Reflections from a life-altering trip to the playground
In the past 105 days, I have lost 66 pounds.
And unlike losing a set of keys or my cell phone — two things I lose faster than Usain Bolt can run the 100-meter dash — I’m not planning on spending any time trying to find a single ounce.
What I have found are a lot of questions. Seems people notice when you lose a considerable amount of weight in a relatively short amount of time.
They want to know if I really have been losing weight, if I’m losing it intentionally and, the most common of them all: How did I do it — what is the secret?
The cookie-cutter response is that I changed my diet and exercise more. And I did.
But that isn’t really why I’ve been successful so far. That “secret” has a back story — a tale with an almost Aesopian fable ending summed up with three simple words.
You see, my life changed at a Selinsgrove playground about two years ago.
My daughter, Paige, is a playground-a-holic. She loves playing outdoors, and we just couldn’t resist the freshly painted orange play system on the west end of town one sunny spring afternoon.
While she was climbing up a plastic rock wall, I noticed two young boys ahead of her on the second story. They looked down at me, and one simply said: “Hey fatso!”
I was overweight at the time. I was around 300 pounds and not shocked in the least at his comment, regardless of how rude it was. Some kids never get the manners memo from their parents.
Paige reached the top of the wall and noticed the three of us. She put her hands on her hips and, with an extremely proud look on her face, said: “That’s my daddy!”
And there it was.
Three little words that threw me into an emotional whirlwind.
She didn’t see my weight as something to be ashamed about — she just saw an opportunity to brag that I was her father. I was humbled, touched and knew that some day, I didn’t want to be the one to embarrass her by being overweight. I didn’t want her ashamed to proudly tell her friends that I was her daddy.
I had an obligation to get it under control. For her, for my wife and for the two children we adopted since then.
For nearly two years, I kept thinking of that spring day at the playground. I finally had to take action.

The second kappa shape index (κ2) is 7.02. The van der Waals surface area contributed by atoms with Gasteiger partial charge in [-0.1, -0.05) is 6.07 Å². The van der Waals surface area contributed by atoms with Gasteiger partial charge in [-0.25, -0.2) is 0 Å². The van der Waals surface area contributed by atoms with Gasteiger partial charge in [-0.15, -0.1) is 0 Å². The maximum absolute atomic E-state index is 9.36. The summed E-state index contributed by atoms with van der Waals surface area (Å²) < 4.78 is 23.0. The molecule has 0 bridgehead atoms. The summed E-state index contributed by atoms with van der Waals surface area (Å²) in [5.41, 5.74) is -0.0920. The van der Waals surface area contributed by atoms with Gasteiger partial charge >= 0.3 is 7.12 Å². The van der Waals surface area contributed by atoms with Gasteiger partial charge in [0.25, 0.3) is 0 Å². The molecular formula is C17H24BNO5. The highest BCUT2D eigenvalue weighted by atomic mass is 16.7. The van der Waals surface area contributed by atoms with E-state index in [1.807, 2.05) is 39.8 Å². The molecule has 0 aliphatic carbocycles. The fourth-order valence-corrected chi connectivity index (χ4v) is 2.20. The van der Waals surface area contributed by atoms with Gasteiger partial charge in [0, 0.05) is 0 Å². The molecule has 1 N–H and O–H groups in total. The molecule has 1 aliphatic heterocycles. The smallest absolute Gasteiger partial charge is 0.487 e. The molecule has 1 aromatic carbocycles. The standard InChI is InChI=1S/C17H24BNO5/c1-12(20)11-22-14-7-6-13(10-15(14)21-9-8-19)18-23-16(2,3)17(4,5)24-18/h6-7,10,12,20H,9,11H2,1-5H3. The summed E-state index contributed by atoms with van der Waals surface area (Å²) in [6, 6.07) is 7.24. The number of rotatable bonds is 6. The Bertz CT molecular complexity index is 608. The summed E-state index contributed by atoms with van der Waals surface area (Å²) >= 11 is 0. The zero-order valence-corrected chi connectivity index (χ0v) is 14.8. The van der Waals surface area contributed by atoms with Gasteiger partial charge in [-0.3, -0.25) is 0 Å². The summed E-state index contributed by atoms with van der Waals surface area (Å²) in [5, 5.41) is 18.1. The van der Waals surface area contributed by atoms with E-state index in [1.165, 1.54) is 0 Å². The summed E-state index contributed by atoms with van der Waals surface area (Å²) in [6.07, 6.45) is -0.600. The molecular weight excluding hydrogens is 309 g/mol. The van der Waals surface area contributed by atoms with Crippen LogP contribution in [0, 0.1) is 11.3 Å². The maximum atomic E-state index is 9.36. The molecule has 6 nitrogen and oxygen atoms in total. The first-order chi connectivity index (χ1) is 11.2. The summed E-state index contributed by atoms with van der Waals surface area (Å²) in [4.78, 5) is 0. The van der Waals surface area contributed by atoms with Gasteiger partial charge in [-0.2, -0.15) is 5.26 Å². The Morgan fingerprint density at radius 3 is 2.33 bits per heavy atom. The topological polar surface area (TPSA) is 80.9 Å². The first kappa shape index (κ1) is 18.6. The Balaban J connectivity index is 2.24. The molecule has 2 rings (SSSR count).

And on the day after the Super Bowl, I committed to the change.
No more soda. Instead, I would drink a gallon of water a day on average. I drastically cut the carbohydrates, and have done my best to stay away from processed foods.
I changed my exercise pattern. I jog/walk a three-mile loop around my neck of Snyder County when I can. I work out in the evenings to an NFL training camp routine. I do more projects around the house and try to fit in trampoline time with the kids whenever possible. Playgrounds, of course, are still on the itinerary.
I strive to follow my self-named OWL (Outdoors Weight Loss) program. Like our ancestors before us, the goal is to hunt, gather, plant and harvest as much of my own food as possible.
This means the food is as fresh and untainted as it comes, and I get plenty of exercise during the process. Anyone who has worked a large garden or trekked our hilly terrain for hours on end to harvest some free-range, organic venison can attest to that.
Pilgrims didn’t dig out the elliptical machine when they felt their abs needed a little honing, and we non-Pilgrims today don’t need to give away our life savings for a gym membership in order to turn around our lives.
But even the best of intentions to make the right changes won’t mean anything without the right, long-lasting motivation – something that flips the internal switch from a life of making excuses and living life in a semi-dream state of denial to one of determination, follow-through and action.
I have been blessed with a great extended family, a supportive and amazing wife and three exceptional children.
And I plan to enjoy them all for as long as possible. Thanks to the 66 pounds lost in the past three months, and more weight to come, I plan on many more hunts, paintball outings and camping trips with my son.
I look forward to jumping in the roller coasters at Disney this fall with the family and not worrying if the lapbar will close when we buckle in.
I look forward to enjoying our new/old/used camper with my wife and plenty of fishing trips, hiking excursions and so much more in the near future with my daughters.
And, of course, we’ll be going to the playground whenever possible.
Maybe I’ll see those two young boys again – and this time, I’ll be the one with my hands on the hips, announcing to the world that I am the one who has some people to brag about.